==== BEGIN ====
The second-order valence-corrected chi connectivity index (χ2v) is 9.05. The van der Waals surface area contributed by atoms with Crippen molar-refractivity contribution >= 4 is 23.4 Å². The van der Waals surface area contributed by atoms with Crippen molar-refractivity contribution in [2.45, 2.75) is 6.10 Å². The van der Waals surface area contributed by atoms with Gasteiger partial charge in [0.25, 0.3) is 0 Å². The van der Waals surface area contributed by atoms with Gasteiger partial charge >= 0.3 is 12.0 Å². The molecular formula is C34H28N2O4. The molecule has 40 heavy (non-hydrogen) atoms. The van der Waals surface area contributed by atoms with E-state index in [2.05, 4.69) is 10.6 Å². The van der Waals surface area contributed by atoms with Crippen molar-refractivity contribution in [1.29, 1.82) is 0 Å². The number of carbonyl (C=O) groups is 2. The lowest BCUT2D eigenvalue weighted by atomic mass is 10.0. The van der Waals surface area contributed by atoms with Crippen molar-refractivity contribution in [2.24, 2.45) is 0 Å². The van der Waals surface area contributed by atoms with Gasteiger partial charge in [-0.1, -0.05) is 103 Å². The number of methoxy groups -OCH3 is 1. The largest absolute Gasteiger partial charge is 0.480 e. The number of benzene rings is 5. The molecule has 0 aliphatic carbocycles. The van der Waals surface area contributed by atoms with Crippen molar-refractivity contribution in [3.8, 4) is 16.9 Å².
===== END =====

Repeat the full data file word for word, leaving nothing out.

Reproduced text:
The second-order valence-corrected chi connectivity index (χ2v) is 9.05. The van der Waals surface area contributed by atoms with Crippen molar-refractivity contribution >= 4 is 23.4 Å². The van der Waals surface area contributed by atoms with Crippen molar-refractivity contribution in [2.45, 2.75) is 6.10 Å². The van der Waals surface area contributed by atoms with Gasteiger partial charge in [0.25, 0.3) is 0 Å². The van der Waals surface area contributed by atoms with Gasteiger partial charge >= 0.3 is 12.0 Å². The molecular formula is C34H28N2O4. The molecule has 40 heavy (non-hydrogen) atoms. The van der Waals surface area contributed by atoms with E-state index in [2.05, 4.69) is 10.6 Å². The van der Waals surface area contributed by atoms with Crippen molar-refractivity contribution in [1.29, 1.82) is 0 Å². The number of carbonyl (C=O) groups is 2. The lowest BCUT2D eigenvalue weighted by atomic mass is 10.0. The van der Waals surface area contributed by atoms with Crippen molar-refractivity contribution in [2.24, 2.45) is 0 Å². The van der Waals surface area contributed by atoms with Gasteiger partial charge in [-0.1, -0.05) is 103 Å². The number of methoxy groups -OCH3 is 1. The largest absolute Gasteiger partial charge is 0.480 e. The number of benzene rings is 5. The molecule has 0 aliphatic carbocycles. The van der Waals surface area contributed by atoms with Crippen molar-refractivity contribution in [3.8, 4) is 16.9 Å².